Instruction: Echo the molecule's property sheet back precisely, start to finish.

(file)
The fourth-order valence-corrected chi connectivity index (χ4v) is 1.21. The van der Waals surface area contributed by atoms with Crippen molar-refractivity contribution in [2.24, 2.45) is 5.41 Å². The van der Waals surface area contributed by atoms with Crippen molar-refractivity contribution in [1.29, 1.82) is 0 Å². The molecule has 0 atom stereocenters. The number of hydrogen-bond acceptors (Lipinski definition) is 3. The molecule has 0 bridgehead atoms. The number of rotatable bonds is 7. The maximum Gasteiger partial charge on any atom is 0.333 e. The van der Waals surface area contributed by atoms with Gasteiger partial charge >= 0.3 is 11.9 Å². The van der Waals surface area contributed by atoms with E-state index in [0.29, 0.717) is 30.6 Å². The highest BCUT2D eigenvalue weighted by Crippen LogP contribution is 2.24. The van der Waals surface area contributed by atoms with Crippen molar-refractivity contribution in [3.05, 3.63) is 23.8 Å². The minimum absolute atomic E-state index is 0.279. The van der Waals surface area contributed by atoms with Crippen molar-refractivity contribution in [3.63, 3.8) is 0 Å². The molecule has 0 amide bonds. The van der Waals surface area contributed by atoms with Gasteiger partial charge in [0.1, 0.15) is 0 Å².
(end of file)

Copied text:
The fourth-order valence-corrected chi connectivity index (χ4v) is 1.21. The van der Waals surface area contributed by atoms with Crippen molar-refractivity contribution in [2.24, 2.45) is 5.41 Å². The van der Waals surface area contributed by atoms with Crippen molar-refractivity contribution in [1.29, 1.82) is 0 Å². The molecule has 0 atom stereocenters. The number of hydrogen-bond acceptors (Lipinski definition) is 3. The molecule has 0 bridgehead atoms. The number of rotatable bonds is 7. The maximum Gasteiger partial charge on any atom is 0.333 e. The van der Waals surface area contributed by atoms with Gasteiger partial charge >= 0.3 is 11.9 Å². The van der Waals surface area contributed by atoms with E-state index in [0.29, 0.717) is 30.6 Å². The highest BCUT2D eigenvalue weighted by Crippen LogP contribution is 2.24. The van der Waals surface area contributed by atoms with Crippen molar-refractivity contribution in [3.05, 3.63) is 23.8 Å². The minimum absolute atomic E-state index is 0.279. The van der Waals surface area contributed by atoms with Crippen molar-refractivity contribution in [3.63, 3.8) is 0 Å². The molecule has 0 amide bonds. The van der Waals surface area contributed by atoms with Gasteiger partial charge in [0.1, 0.15) is 0 Å².